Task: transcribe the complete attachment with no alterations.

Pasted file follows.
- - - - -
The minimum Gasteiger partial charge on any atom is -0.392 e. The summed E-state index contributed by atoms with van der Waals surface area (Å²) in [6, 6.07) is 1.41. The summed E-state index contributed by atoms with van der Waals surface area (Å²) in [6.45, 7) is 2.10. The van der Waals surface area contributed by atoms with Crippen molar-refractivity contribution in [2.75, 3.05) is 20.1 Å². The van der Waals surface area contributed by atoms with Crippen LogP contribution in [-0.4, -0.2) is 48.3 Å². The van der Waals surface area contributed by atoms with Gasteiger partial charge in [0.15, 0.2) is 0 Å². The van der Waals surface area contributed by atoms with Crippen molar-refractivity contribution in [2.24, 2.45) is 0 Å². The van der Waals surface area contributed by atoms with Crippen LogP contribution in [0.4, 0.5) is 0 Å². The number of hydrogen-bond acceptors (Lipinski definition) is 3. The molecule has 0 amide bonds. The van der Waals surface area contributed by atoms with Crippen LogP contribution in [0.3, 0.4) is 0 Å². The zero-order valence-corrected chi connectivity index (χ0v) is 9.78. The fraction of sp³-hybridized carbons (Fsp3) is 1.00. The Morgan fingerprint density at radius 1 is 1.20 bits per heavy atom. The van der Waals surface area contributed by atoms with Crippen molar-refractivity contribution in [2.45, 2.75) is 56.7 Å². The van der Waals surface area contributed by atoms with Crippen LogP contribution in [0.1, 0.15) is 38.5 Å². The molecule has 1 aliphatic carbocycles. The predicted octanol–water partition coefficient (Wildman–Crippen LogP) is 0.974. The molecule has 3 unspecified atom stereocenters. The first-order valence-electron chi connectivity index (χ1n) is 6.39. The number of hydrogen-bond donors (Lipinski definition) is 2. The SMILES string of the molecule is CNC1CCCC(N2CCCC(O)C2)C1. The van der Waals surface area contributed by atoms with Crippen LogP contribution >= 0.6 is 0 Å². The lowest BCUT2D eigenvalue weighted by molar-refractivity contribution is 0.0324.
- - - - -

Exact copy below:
The minimum Gasteiger partial charge on any atom is -0.392 e. The summed E-state index contributed by atoms with van der Waals surface area (Å²) in [6, 6.07) is 1.41. The summed E-state index contributed by atoms with van der Waals surface area (Å²) in [6.45, 7) is 2.10. The van der Waals surface area contributed by atoms with Crippen molar-refractivity contribution in [2.75, 3.05) is 20.1 Å². The van der Waals surface area contributed by atoms with Crippen LogP contribution in [-0.4, -0.2) is 48.3 Å². The van der Waals surface area contributed by atoms with Gasteiger partial charge in [0.15, 0.2) is 0 Å². The van der Waals surface area contributed by atoms with Crippen molar-refractivity contribution in [2.24, 2.45) is 0 Å². The van der Waals surface area contributed by atoms with Crippen LogP contribution in [0.4, 0.5) is 0 Å². The number of hydrogen-bond acceptors (Lipinski definition) is 3. The molecule has 0 amide bonds. The van der Waals surface area contributed by atoms with Crippen LogP contribution in [0.3, 0.4) is 0 Å². The zero-order valence-corrected chi connectivity index (χ0v) is 9.78. The fraction of sp³-hybridized carbons (Fsp3) is 1.00. The Morgan fingerprint density at radius 1 is 1.20 bits per heavy atom. The van der Waals surface area contributed by atoms with Crippen molar-refractivity contribution in [2.45, 2.75) is 56.7 Å². The van der Waals surface area contributed by atoms with Crippen LogP contribution in [0.1, 0.15) is 38.5 Å². The molecule has 1 aliphatic carbocycles. The predicted octanol–water partition coefficient (Wildman–Crippen LogP) is 0.974. The molecule has 3 unspecified atom stereocenters. The first-order valence-electron chi connectivity index (χ1n) is 6.39. The number of hydrogen-bond donors (Lipinski definition) is 2. The SMILES string of the molecule is CNC1CCCC(N2CCCC(O)C2)C1. The van der Waals surface area contributed by atoms with Crippen LogP contribution >= 0.6 is 0 Å². The lowest BCUT2D eigenvalue weighted by molar-refractivity contribution is 0.0324.